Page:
“[When anxious] I can feel like butterflies inside and my hands are sweaty, and you just feel very, I don’t know, on edge. But then with panic attacks or anxiety attacks, I get very hyperventilated and struggle to breathe.”

In contrast, Olivia says, depression makes her feel very different emotions.

Crippling depression

“[F]or me, very obviously [it’s a] low in mood. I feel [w]orthless, and then have periods [where I] find it hard to get out of bed, be motivated. It’s like, being weighed down. [Y]ou want to come up, but you can’t.”
— Olivia, who has experienced depression for many years

“[W]hen you’re depressed, you kind of feel a bit numb, I find [that] it’s very different [compared to anxiety]. [Y]ou just feel empty rather than on edge. They’re very different ends,” she said.

Without treatment, depression and anxiety disorders can alter the way the brain functions, and cause physical changes.

For example, with prolonged episodes of anxiety, the amygdala, or the tiny almond-shaped center of emotions and motivation, grows larger and becomes hypersensitive. The stress caused by constant anxiety also shrinks the hippocampus, the structure involved in learning and memory.

These physical changes can also bring about more psychological symptoms or worsen them.

During anxiety, the constant “danger” signaling to the hypothalamus—the smart control and coordination center deep in the brain—also eventually weakens the connections between the amygdala and prefrontal cortex, which is responsible for planning, and decision-making. As a result of this chain of reactions, an individual may start to lose their ability to think analytically or logically.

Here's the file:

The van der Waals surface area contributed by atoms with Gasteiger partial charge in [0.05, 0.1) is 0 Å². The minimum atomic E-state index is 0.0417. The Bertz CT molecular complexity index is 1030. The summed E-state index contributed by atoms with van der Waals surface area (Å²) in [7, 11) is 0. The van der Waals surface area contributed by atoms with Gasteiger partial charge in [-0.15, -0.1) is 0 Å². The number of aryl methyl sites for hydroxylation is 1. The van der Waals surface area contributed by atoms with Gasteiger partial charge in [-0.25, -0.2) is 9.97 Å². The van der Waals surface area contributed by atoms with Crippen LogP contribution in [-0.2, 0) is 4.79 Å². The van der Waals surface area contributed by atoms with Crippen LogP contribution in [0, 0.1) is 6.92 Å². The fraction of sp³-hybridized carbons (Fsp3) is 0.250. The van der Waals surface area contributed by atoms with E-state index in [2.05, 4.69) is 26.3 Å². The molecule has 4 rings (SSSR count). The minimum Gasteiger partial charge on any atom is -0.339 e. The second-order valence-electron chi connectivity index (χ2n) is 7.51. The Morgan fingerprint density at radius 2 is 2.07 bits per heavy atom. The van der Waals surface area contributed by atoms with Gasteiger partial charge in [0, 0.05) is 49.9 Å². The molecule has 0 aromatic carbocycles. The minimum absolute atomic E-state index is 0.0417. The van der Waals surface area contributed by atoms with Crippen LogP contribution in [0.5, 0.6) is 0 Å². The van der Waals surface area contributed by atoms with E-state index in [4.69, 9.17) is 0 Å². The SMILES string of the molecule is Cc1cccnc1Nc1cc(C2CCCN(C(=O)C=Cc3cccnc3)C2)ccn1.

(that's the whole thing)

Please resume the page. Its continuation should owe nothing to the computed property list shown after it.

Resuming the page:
“For example, in [depressed] adults, we see abnormally increased amygdala, as well as ventral striatal and medial prefrontal cortex activity. What that means is that the patients are more attuned toward negative emotional stimuli. They also show abnormally reduced ventral striatal activity toward positive emotion and emotional stimuli,” said Dr. Ambrose.

One of the earliest hypotheses about the pathophysiology of depression is that it was an imbalance of chemicals in the brain. But, in reality, it is a rather complex interplay of multiple factors. Similar theories have been put forth for anxiety as well. Research has implicated biochemical imbalances and an often-inherited defensive mechanism in the brain.

“Our prior understanding of [depression and] anxiety disorders primarily focused on neurotransmitters because those were what we used SSRIs for in order to treat these conditions,” said Dr. Ambrose explaining the current approach.